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Cytokine Storms: Systemic Disasters of Infectious Diseases

Nazinitsky, Allison BS; Rosenthal, Kenneth S. PhD

Infectious Diseases in Clinical Practice:
doi: 10.1097/IPC.0b013e3181d2ee41
Immunology/Microbiology for ID
Abstract

The flood of cytokine production that occurs in response to certain infections is termed cytokine storm. Like the normal responses to a local infection, a cytokine storm is initiated not only by macrophages, dendritic cell and T-cell responses to pathogen-associated molecular patterns in bacterial and fungal cell walls, and microbial DNA and RNA but also by superantigen toxins and systemic spread of microbes. Excessive production of tumor necrosis factor α, interleukin 1, and other cytokines at the infection site or during sepsis can overpower the natural regulators and cause systemic disruption of physiologic function, shock, and possibly death.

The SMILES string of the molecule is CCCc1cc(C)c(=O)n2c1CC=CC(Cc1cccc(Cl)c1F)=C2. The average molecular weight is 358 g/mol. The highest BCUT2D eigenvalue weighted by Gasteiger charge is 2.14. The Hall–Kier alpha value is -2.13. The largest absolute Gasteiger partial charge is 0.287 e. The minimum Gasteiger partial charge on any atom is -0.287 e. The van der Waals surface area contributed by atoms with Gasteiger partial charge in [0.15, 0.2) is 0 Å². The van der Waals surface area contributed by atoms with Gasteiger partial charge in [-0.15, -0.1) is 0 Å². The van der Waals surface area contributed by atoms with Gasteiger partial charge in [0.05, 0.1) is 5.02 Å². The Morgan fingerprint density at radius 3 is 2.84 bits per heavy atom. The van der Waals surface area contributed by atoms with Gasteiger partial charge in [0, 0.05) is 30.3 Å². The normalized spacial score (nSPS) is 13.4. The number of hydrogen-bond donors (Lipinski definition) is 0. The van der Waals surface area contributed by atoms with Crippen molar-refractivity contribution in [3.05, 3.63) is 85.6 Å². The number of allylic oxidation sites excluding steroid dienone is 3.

Author Information

From the Northeastern Ohio Universities Colleges of Medicine and Pharmacology, Rootstown, OH.

Reprints: Kenneth S. Rosenthal, PhD, Northeastern Ohio Universities College of Medicine, 4209 SR 44, Rootstown, OH 44272. E-mail: ksr@neoucom.edu.

The authors have no conflicts of interest to disclose.

© 2010 Lippincott Williams & Wilkins, Inc.